When she started working at the afterschool program, Lally told the children that while growing up, she wasn’t allowed to wear shoes in the house. The one exception was the time her parents went to Boston and brought back a pair of red Oxfords for her. They were new and clean, shiny and beautiful; she’d worn them to bed that night. Her parents didn’t know they were called Oxfords; for years the shoes were simply Boston shoes, the only shoes she ever wore indoors.
“Joke,” Lally calls out, anxious to get her before she takes another step into the clean classroom.
Joke looks up.
“Don’t you want to put on your slippers?” Lally asks. The children take their shoes off when they come in and put on the slippers lined up under their pegs in the hallway. She doesn’t want to tell Joke what to do, but the order is implicit in her question, said in a tone used only with children.
Joke looks down at her feet, as if surprised to see her outdoor shoes still there.
Before Lally knows it, they are standing around her, their strange little voices trying to drown each other out. Some of them have surprisingly low voices, as if they’ve been staying up late nights with a bottle of whiskey and pack of cigarettes. They are short enough to trip her without trying. Looking down at them, she feels very tall and awkward, not old but young now, like an unsure teenager.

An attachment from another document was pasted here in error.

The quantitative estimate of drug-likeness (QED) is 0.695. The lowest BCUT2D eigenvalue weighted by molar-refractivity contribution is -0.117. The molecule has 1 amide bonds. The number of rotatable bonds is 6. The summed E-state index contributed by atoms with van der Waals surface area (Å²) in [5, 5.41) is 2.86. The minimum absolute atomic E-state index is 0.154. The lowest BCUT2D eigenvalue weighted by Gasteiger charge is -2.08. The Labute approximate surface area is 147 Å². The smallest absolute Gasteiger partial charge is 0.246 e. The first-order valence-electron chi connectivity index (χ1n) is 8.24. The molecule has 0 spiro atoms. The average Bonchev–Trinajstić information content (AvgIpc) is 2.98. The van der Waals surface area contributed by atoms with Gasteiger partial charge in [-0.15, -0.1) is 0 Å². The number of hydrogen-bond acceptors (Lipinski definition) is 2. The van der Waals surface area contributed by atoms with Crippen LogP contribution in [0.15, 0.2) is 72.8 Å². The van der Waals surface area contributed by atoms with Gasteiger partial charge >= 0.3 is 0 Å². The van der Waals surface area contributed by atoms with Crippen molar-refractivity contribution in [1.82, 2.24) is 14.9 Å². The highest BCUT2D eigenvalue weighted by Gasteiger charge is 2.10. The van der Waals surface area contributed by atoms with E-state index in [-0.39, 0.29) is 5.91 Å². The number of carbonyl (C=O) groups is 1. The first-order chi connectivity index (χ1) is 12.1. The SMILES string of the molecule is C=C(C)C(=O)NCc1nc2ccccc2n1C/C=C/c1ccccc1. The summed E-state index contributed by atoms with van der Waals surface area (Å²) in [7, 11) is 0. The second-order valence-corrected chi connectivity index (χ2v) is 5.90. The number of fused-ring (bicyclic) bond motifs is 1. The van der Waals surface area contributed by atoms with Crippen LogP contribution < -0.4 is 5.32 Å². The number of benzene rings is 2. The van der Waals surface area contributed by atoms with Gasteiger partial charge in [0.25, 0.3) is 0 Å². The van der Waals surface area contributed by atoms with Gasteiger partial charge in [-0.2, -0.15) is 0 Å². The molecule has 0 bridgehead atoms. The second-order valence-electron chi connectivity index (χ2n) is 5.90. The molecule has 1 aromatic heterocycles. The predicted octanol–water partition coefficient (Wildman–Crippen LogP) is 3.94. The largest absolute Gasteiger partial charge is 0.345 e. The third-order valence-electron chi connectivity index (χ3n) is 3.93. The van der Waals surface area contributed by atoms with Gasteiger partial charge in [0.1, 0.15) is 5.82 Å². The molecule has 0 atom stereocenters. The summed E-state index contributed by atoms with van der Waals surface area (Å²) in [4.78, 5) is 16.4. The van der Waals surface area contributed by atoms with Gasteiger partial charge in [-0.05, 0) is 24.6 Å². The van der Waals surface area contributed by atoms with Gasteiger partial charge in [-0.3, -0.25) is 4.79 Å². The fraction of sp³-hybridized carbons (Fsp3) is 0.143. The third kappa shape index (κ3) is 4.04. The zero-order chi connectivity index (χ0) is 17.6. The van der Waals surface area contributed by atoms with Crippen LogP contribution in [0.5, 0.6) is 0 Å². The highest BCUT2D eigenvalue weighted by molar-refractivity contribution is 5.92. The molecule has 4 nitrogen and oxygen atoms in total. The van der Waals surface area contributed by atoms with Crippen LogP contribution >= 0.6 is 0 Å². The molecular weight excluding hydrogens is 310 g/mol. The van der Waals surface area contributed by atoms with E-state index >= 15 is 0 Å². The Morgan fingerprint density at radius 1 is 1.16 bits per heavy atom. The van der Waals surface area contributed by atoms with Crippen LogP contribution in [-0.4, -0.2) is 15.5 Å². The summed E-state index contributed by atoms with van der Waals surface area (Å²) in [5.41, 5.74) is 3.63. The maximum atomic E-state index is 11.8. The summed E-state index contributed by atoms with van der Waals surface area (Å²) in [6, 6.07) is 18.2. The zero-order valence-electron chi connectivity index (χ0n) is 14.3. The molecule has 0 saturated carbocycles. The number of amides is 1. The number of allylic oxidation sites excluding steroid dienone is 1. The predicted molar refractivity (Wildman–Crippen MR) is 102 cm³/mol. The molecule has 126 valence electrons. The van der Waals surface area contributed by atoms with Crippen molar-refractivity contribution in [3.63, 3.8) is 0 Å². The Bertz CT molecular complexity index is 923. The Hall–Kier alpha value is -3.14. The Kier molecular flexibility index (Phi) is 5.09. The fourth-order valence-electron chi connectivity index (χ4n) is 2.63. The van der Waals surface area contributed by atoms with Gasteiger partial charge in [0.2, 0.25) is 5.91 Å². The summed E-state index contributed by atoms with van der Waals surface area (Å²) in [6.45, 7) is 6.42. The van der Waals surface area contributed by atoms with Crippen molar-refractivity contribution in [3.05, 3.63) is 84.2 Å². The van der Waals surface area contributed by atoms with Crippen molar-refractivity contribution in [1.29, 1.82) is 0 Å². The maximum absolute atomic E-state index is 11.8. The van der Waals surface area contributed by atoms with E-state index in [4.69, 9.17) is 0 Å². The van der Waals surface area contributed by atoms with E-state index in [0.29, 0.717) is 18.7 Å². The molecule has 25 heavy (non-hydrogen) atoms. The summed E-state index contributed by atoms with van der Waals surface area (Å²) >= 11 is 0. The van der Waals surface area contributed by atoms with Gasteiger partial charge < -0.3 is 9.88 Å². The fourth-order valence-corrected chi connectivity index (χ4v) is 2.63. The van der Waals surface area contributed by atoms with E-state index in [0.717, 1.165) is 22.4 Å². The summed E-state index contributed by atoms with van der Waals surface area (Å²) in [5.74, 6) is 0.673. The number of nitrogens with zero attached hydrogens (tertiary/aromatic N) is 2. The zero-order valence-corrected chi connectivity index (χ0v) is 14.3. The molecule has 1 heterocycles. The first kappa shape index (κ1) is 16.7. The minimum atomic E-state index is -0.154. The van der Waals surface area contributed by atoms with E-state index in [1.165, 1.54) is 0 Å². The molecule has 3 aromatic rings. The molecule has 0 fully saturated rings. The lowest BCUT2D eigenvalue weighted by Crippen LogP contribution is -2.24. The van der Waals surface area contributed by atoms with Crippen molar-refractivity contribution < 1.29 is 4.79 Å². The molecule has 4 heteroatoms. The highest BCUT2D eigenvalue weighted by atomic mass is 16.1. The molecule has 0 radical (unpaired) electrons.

“Tell us about the thousand-ton man, again, please Lally, please?”
“Twelve-hundred-pound-man,” she says automatically, and then wonders what difference accuracy makes to a story culled from the National Enquirer and the evening news.
“Whatever. Tell me what he eats.”
“I told you yesterday, Davey.”
Davey is giggling behind his hands. He loves this story, as do his ten giggling cohorts, standing in a rough semi-circle at her feet.
“Okay.” She sighs. Why do children love to hear the same story again and again? “But only if you promise, all of you, not to get on my nerves.”
They nod, sort of, and shuffle to the big low table in the middle of the room. Over the sound of chairs scraping the floor, a question:
“What’s get on your nerves?”
As the afternoon progresses to dusk, they draw pictures of the twelve-hundred-pound man. His profile, his bedroom, his chins, his tummies. The man stuck in the bathroom doorway. What he eats for breakfast, what he will look like after his diet, what he eats on his diet. They draw his life inside out, and when she tries to show them a photo of the real fat man, they are dismissive, as if his existence could never measure up to their stories.